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Contesting a Will

Contesting a Will

Question: My mom had a Will from 10 years ago that left everything equally to me and my siblings. Right before she died, I found out my brother made her sign a new Will that left everything to him. I don’t think she understood what she was signing. What should I do?

Answer: You may want to start the process to contest the new Will signed by your mom shortly before she died. If your brother sends you a Wavier and Consent form to probate the new will, do not sign it. The first step in contesting the Will is to determine if you have a legal basis to contest the Will. The legal basis’ to contest are: your mom did not follow the proper procedure as required by the law when she sign the Will; your mom lacked capacity or did not understand what she was signing when she signed the Will; the Will contains a mistake; or the Will is the result of fraud, undue influence, duress, or an insane delusion. Once you determine which legal basis applies, you must file objections with the Surrogate’s Court stating your legal basis for contesting the Will.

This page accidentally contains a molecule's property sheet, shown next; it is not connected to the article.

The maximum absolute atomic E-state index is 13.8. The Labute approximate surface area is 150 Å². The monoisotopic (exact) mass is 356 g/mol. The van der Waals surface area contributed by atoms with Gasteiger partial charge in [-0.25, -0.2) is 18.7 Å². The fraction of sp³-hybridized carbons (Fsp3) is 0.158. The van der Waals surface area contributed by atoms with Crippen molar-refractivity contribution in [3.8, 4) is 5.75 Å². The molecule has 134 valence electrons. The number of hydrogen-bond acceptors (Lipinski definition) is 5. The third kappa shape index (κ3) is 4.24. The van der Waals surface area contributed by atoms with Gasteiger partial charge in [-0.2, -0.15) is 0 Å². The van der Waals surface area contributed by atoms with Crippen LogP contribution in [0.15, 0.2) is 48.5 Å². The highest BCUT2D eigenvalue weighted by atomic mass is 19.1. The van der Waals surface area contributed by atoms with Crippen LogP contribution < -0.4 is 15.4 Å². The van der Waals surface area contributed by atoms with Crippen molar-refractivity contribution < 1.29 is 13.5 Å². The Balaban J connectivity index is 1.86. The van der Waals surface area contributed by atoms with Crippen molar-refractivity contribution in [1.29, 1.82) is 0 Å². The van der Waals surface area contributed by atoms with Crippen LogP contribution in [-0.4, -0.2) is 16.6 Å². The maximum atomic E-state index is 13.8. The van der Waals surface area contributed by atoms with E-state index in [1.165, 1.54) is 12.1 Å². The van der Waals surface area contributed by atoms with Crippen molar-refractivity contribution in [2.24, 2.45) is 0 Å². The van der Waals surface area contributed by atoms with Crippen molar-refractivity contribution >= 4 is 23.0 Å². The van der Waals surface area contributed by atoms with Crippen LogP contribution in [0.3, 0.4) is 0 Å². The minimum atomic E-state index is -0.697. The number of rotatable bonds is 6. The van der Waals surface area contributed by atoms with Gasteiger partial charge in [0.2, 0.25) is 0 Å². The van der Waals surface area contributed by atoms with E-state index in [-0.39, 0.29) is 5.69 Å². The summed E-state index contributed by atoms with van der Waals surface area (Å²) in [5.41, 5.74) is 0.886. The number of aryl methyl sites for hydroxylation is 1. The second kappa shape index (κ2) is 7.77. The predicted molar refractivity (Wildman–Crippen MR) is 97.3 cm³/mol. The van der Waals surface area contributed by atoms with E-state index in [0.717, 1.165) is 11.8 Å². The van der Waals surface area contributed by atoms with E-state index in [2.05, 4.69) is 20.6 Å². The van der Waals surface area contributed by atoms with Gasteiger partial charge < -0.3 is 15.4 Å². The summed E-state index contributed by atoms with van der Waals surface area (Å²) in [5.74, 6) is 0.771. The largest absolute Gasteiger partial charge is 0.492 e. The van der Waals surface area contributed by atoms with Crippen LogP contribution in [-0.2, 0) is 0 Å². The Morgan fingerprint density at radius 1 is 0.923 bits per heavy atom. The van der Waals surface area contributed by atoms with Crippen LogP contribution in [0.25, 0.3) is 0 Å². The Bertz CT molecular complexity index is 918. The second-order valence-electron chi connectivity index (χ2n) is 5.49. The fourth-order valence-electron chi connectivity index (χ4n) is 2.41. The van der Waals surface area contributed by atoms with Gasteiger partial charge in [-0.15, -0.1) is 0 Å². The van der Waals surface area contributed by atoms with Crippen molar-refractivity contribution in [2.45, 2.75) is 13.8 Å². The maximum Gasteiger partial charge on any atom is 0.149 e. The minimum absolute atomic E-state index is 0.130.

If you do not know all the facts surrounding the signing of the Will and do not know which legal basis your Will contest should be based on, you are given an opportunity to obtain more information before you formally file objections with the Court. Specifically, a person considering whether to file objections to a Will can obtain documents and testimony from the witnesses to the Will and the attorney that drafted the Will for your mom. This information obtained could be crucial in deciding whether to start a contest and decide if there is a basis upon which a Will can be invalidated. 

Most of the time the Court does not invalidate a Will as there is a preference to ensure that the decedent's desires as expressed in their Will are fulfilled. Where there is proof that a Will is not valid, a person contesting a will can succeed. However, it is important to keep in mind that a Will contest can be a lengthy and costly affair and could create bitterness among family members. The guidance of an experienced estate administration is important when dealing with this kind of legal battle.

 

- Nancy Burner, Esq. & Roseanne Beovich, Esq.

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